Those are all the games I thought were worth putting online around 2000-2001 when I was about 12. In part 3, I'll look at some non-games, and the overly detailed README files for those non-games!

This week, I was prompted by Glitch to take a look at my first web site on the Wayback Machine. I made a fun discovery: what I thought was my first web site was actually my second. And not only could I find the original on the Wayback Machine, but it's still being hosted, unchanged! Somehow, Freeservers has survived for over 17 years by putting banner ads on people's static sites. So imaciscool.htmlplanet.com, my very first web site, has been accessible all along. Look at this beauty:

Discovering this forgotten piece of my awkward and enthusiastic past sent me down a rabbit hole of past-self discovery. I got most of my early games running in Basilisk II, a 68k Mac emulator, and successfully guessed the passwords to my old web hosts so I could download all the files. This post will focus on the sites themselves; later on I'll dig into the apps and games. I already did a bit of that on Twitter, but I think it's worth collecting it all in posts, just for my own sake.

My first web site: imaciscool.htmlplanet.com

Most of the home page is full of irrelevant updates. At the bottom is a list of links to other pages, and this animated toaster:

Toaster shooting toast into the air

The rest of the pages follow a familiar throw-everything-at-the-wall approach of a kid making their first web site:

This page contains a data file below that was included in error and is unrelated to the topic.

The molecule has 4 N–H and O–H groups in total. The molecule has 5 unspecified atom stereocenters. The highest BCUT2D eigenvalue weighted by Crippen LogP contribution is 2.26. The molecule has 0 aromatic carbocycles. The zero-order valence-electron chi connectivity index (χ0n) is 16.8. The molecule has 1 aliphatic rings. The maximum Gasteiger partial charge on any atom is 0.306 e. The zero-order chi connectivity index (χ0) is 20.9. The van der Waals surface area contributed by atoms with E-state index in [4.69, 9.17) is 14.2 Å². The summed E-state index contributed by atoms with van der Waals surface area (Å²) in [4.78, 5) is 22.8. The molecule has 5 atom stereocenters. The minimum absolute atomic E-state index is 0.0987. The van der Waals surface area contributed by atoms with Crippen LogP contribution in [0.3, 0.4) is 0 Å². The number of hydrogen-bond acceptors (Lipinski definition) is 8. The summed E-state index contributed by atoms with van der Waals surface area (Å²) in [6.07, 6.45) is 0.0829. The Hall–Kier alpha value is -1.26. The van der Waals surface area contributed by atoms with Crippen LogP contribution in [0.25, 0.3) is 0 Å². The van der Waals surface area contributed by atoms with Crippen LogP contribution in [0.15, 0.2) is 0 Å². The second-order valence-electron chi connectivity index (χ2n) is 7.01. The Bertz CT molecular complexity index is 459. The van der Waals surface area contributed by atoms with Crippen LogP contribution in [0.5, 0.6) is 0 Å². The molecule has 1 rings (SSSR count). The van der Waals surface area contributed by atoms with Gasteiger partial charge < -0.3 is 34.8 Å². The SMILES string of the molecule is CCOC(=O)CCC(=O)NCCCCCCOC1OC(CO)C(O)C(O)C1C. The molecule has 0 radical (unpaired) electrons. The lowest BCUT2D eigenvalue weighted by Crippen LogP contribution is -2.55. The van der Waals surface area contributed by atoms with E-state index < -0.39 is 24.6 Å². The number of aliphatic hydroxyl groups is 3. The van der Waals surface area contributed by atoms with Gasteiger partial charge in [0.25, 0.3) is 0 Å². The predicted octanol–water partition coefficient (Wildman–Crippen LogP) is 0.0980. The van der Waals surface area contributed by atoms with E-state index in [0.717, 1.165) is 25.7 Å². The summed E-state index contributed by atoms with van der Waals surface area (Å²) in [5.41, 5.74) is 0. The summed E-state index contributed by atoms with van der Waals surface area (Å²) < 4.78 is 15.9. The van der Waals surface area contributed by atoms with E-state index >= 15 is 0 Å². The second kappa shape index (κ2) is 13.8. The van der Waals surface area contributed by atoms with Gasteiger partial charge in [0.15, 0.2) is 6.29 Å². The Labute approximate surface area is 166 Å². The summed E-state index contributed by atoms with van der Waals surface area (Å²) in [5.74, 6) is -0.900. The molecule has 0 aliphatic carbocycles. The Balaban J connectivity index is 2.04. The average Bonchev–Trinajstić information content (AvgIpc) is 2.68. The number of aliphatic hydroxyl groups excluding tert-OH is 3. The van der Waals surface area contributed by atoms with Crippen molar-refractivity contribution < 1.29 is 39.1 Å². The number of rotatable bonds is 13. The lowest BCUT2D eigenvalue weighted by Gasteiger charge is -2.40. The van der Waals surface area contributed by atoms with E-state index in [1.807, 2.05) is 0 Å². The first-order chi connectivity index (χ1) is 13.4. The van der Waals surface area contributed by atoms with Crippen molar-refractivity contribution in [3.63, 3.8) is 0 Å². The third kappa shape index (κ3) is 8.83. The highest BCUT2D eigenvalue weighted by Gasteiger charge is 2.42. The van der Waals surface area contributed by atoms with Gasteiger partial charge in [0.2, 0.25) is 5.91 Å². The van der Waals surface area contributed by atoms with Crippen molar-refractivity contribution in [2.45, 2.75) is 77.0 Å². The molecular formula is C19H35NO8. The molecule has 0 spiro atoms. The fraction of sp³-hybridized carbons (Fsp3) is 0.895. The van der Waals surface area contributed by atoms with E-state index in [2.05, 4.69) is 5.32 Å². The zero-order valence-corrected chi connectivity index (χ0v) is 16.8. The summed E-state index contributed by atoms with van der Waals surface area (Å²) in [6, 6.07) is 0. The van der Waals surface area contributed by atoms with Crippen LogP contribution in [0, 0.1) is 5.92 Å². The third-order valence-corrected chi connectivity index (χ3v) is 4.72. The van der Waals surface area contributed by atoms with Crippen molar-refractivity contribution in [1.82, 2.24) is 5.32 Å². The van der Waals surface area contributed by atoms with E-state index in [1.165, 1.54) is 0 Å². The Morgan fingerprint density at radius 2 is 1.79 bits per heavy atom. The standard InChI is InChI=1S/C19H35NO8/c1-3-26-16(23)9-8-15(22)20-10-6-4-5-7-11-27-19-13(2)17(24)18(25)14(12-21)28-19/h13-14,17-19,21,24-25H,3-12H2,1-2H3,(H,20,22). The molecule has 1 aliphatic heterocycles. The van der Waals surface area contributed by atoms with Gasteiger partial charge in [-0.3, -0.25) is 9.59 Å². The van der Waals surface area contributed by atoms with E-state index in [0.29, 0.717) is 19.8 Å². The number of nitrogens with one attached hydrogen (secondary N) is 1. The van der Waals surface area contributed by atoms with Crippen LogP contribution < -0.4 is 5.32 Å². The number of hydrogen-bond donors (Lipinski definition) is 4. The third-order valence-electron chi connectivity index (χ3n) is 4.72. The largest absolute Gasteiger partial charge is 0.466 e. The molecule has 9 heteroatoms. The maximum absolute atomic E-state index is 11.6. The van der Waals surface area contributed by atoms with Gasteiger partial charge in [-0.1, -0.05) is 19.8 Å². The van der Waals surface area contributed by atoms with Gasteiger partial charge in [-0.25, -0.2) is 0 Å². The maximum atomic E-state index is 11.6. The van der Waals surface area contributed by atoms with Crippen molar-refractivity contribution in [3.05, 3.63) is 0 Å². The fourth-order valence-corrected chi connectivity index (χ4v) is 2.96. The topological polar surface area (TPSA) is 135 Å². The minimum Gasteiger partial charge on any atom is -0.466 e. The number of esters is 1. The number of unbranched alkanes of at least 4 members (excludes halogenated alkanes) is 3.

• Download links for games and other software I had made
  • Transcripts of “conversations” I had with MegaHAL, ELIZA, and HeX
  • Download links for simple plugins and cheats for Escape Velocity
  • Links to resources I used to learn to make things like web pages and games
  • A “coming soon” page
  • “AJs Page,” made by a friend

(In Autoarchaeology Part 2 I'll look at what I found on those download pages.)

Naturally, nothing on “Coming Soon” ever came…

Coming Soon

Here is where you see what is coming soon to this site. Duh.

Invade Bill's Base

This will probably be my best game yet. It will be an RPG where you are walking through Bill's base trying to find him so you can bring him back to your planet and Macs will rule the universe once more. The graphics will be better than in Save the CLD and Destroy the World. I warn you, I may never get around to finishing this.

Probably won't get around to these...

MacWarrior

If you've got Escape Velocity and you want to wipe out Windows, then this is the plugin for you. There is a system called Mac Territory surrounded by the Mac face. But I can't get the Mac Armor outfit to work, and the Windows part isn't made yet. I probably won't finish this one or the Animorphs plugin either.